Could a robot do your job?
UPDATED: 01/25/2019 10:42:27 AM EST
NO COFFEE BREAKS REQUIRED: UMass Lowell Professors Beth Humberd and Scott Latham stand with a robot at the New England Robotics Validation and Experimentation Center, 110 Canal St. in Lowell. They published a paper in the MIT Sloan Management Review last fall proposing a framework to consider the threat of automation to different jobs. COURTESY OF ED BRENNEN, UMASS LOWELL
LOWELL -- Electricians and plumbers will probably weather the rise of automation. But pharmacists -- watch out.
That's according to analysis conducted by two University of Massachusetts Lowell professors using a simple framework they say offers insights to which professions are most and least vulnerable to automation.
"There's all this guidance out there about what organizations should do with all this automation and robotics. How can it make you more efficient? What are you going to do to retrain your workers?" said Assistant Professor Beth Humberd. "And there was really surprisingly very little helping individuals know what to do in the context of their career."
Humberd and Associate Professor Scott Latham co-authored a paper published in a fall 2018 issue of the MIT Sloan Management Review. The short paper has generated buzz online as people have tried to apply the framework to their own jobs.
Meeting in Brew'd Awakening Coffeehaus in Lowell and scribbling on napkins, Humberd and Latham considered jobs based on two dimensions: the "type of value these jobholders delivered and the skills they used to deliver it." Based on their findings, jobs were sorted into one of four categories: durable, deconstructed, disrupted and displaced.
However, what they found was the conventional wisdom, which viewed jobs requiring higher education as secure and blue collar jobs as vulnerable, was incorrect.
"There was an overwhelming bias that robots and automation was going to disadvantage blue collar workers more than white collar workers," Latham said. "We came to the conclusion, which is in the research and after looking at a multitude of jobs, that's just a flawed assumption."
Latham said his own experience as a first generation college student with a blue collar background made him skeptical of the standing conclusion.
"From the time I could walk, my earliest memories were driving around in a truck," he said. "(My dad) started out painting, drywall and ended up being a general contractor and builder."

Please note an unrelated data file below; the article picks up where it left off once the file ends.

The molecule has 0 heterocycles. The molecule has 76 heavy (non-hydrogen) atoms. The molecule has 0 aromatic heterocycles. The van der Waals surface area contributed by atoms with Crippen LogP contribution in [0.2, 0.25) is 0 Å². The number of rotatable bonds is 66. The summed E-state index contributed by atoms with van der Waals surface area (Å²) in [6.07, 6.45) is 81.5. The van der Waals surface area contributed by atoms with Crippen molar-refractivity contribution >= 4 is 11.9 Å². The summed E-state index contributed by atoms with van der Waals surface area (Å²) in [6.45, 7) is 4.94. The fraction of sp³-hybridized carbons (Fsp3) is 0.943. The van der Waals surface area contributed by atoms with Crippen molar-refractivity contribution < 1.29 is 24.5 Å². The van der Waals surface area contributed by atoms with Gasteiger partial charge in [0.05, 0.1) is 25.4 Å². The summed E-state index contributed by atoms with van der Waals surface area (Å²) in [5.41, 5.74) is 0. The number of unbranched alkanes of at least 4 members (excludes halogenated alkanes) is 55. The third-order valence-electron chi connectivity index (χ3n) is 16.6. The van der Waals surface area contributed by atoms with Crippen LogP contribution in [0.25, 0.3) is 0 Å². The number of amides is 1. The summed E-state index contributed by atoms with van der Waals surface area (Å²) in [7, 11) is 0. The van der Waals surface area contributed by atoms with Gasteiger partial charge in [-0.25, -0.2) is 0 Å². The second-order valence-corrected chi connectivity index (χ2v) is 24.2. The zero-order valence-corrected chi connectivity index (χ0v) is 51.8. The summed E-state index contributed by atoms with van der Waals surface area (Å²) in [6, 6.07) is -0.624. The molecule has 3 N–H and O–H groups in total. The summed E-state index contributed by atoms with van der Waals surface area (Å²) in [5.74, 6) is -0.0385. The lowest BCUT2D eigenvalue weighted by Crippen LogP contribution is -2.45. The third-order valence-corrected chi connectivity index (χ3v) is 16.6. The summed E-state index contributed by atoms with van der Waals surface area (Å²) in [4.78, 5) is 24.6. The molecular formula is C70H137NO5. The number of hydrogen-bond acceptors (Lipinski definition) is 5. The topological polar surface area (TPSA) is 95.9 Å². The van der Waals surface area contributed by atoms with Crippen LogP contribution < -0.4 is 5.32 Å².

Latham went on to work in software and later as a vice provost and dean at UMass Lowell.
Both Humberd and Latham are now professors at the Manning School of Business at UMass Lowell, though Latham focuses on organization and Humberd focuses on the individual worker.
Humberd said she also grew up with a unique perspective on blue collar and white collar labor.
"(I) had two of the only professional parents in a relatively less affluent area, so we always talk about that as a different sort of perspective on a similar sort of situation," she said.
Using the framework, they found jobs typically considered blue collar like electrician and plumber were probably durable, because they are too variable to reliably automate, yet people still need their services.
"We're probably pretty far away from ... some robot that could navigate a hundred different houses on the street that all have a different electrical system and plumbing system," Humberd said.
Meanwhile, pharmacists, generally considered a well-paying and secure career, will face a decrease of both the value they deliver and usefulness of their core skill set as more prescriptions are delivered through mail, they concluded.
A job like physician assistant would be a durable position, and possibly even increase in importance as they do much of the same work as doctors for less money.
Bricklayers and accountants will see the automation of key parts of their jobs, but the value they provide is not threatened making them "disrupted," according to the paper.
"Are we teaching (accountants) you need to understand debits and credits, but the system is going to do that for you? Humberd said.
Alternatively, she said should an accountant consider the skills they offer to be "around process improvement and transmission of financial information in innovative ways?"
Humberd and Latham said these changes may have implications for education, even as they expect their own jobs as professors to shift.
The in-person lecturer on a stage is shifting to an online class model, "deconstructing" their jobs. While their skills will remain relevant, the way they deliver "value" will shift, they said.
"I am the last generation of professor that will teach in this manner," Latham said.
This research will be included in a graduate level course taught at UMass Lowell about the future of work.
However, any predictions come with a disclaimer.
"Anyone who tells you where the future of work is going is crazy," Latham said. "They have no idea. So we're looking broadly at the future of work."
Though the paper explored specific examples, Humberd urged this is only a framework. Determining where each job falls in the matrix can be rethought and should be reconsidered periodically.
"Who know where we're going to be 50 years from now," Humberd said. "The dots may move. Looking at core skills and form and delivery is a comprehensive way at any point in time."
Follow Elizabeth Dobbins on Twitter @ElizDobbins
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